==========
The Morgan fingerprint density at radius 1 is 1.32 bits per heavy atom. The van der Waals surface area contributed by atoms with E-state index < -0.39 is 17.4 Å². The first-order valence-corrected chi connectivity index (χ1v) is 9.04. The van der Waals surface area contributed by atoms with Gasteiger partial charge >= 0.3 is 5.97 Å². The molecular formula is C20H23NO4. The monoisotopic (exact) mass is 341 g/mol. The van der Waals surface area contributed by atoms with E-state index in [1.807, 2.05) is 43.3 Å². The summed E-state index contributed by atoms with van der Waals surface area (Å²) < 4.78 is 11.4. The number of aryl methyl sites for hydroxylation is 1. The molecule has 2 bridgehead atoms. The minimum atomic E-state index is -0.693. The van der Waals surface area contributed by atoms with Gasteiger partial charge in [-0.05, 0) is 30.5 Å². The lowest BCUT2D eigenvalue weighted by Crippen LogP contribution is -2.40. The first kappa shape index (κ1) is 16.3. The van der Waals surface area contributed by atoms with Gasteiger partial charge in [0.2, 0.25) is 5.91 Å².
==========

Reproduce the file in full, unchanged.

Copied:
The Morgan fingerprint density at radius 1 is 1.32 bits per heavy atom. The van der Waals surface area contributed by atoms with E-state index < -0.39 is 17.4 Å². The first-order valence-corrected chi connectivity index (χ1v) is 9.04. The van der Waals surface area contributed by atoms with Gasteiger partial charge >= 0.3 is 5.97 Å². The molecular formula is C20H23NO4. The monoisotopic (exact) mass is 341 g/mol. The van der Waals surface area contributed by atoms with E-state index in [1.807, 2.05) is 43.3 Å². The summed E-state index contributed by atoms with van der Waals surface area (Å²) < 4.78 is 11.4. The number of aryl methyl sites for hydroxylation is 1. The molecule has 2 bridgehead atoms. The minimum atomic E-state index is -0.693. The van der Waals surface area contributed by atoms with Gasteiger partial charge in [-0.05, 0) is 30.5 Å². The lowest BCUT2D eigenvalue weighted by Crippen LogP contribution is -2.40. The first kappa shape index (κ1) is 16.3. The van der Waals surface area contributed by atoms with Gasteiger partial charge in [0.2, 0.25) is 5.91 Å².